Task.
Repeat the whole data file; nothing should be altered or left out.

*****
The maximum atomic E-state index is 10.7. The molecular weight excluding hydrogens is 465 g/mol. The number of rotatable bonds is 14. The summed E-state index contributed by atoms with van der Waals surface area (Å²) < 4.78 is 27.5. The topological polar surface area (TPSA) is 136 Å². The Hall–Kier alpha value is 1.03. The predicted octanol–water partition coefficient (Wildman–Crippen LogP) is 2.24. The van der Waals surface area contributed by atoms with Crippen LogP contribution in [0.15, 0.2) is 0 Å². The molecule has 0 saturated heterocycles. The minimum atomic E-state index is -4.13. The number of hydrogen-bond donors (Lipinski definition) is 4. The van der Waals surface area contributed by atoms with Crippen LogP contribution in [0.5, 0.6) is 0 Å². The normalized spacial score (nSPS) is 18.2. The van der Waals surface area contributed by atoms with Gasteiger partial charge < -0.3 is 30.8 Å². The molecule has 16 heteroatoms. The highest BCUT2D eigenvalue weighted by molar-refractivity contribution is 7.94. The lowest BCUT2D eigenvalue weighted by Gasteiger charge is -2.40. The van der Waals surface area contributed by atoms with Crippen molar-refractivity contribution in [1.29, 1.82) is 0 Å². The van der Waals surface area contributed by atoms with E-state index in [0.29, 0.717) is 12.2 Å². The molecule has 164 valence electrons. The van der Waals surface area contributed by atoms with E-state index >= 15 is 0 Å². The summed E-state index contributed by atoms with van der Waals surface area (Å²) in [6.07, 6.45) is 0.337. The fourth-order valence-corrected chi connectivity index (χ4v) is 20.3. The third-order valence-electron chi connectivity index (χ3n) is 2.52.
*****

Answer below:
The maximum atomic E-state index is 10.7. The molecular weight excluding hydrogens is 465 g/mol. The number of rotatable bonds is 14. The summed E-state index contributed by atoms with van der Waals surface area (Å²) < 4.78 is 27.5. The topological polar surface area (TPSA) is 136 Å². The Hall–Kier alpha value is 1.03. The predicted octanol–water partition coefficient (Wildman–Crippen LogP) is 2.24. The van der Waals surface area contributed by atoms with Crippen LogP contribution in [0.15, 0.2) is 0 Å². The molecule has 0 saturated heterocycles. The minimum atomic E-state index is -4.13. The number of hydrogen-bond donors (Lipinski definition) is 4. The van der Waals surface area contributed by atoms with Crippen LogP contribution in [0.5, 0.6) is 0 Å². The normalized spacial score (nSPS) is 18.2. The van der Waals surface area contributed by atoms with Gasteiger partial charge < -0.3 is 30.8 Å². The molecule has 16 heteroatoms. The highest BCUT2D eigenvalue weighted by molar-refractivity contribution is 7.94. The lowest BCUT2D eigenvalue weighted by Gasteiger charge is -2.40. The van der Waals surface area contributed by atoms with Crippen molar-refractivity contribution in [1.29, 1.82) is 0 Å². The van der Waals surface area contributed by atoms with E-state index in [0.29, 0.717) is 12.2 Å². The molecule has 164 valence electrons. The van der Waals surface area contributed by atoms with E-state index >= 15 is 0 Å². The summed E-state index contributed by atoms with van der Waals surface area (Å²) in [6.07, 6.45) is 0.337. The fourth-order valence-corrected chi connectivity index (χ4v) is 20.3. The third-order valence-electron chi connectivity index (χ3n) is 2.52.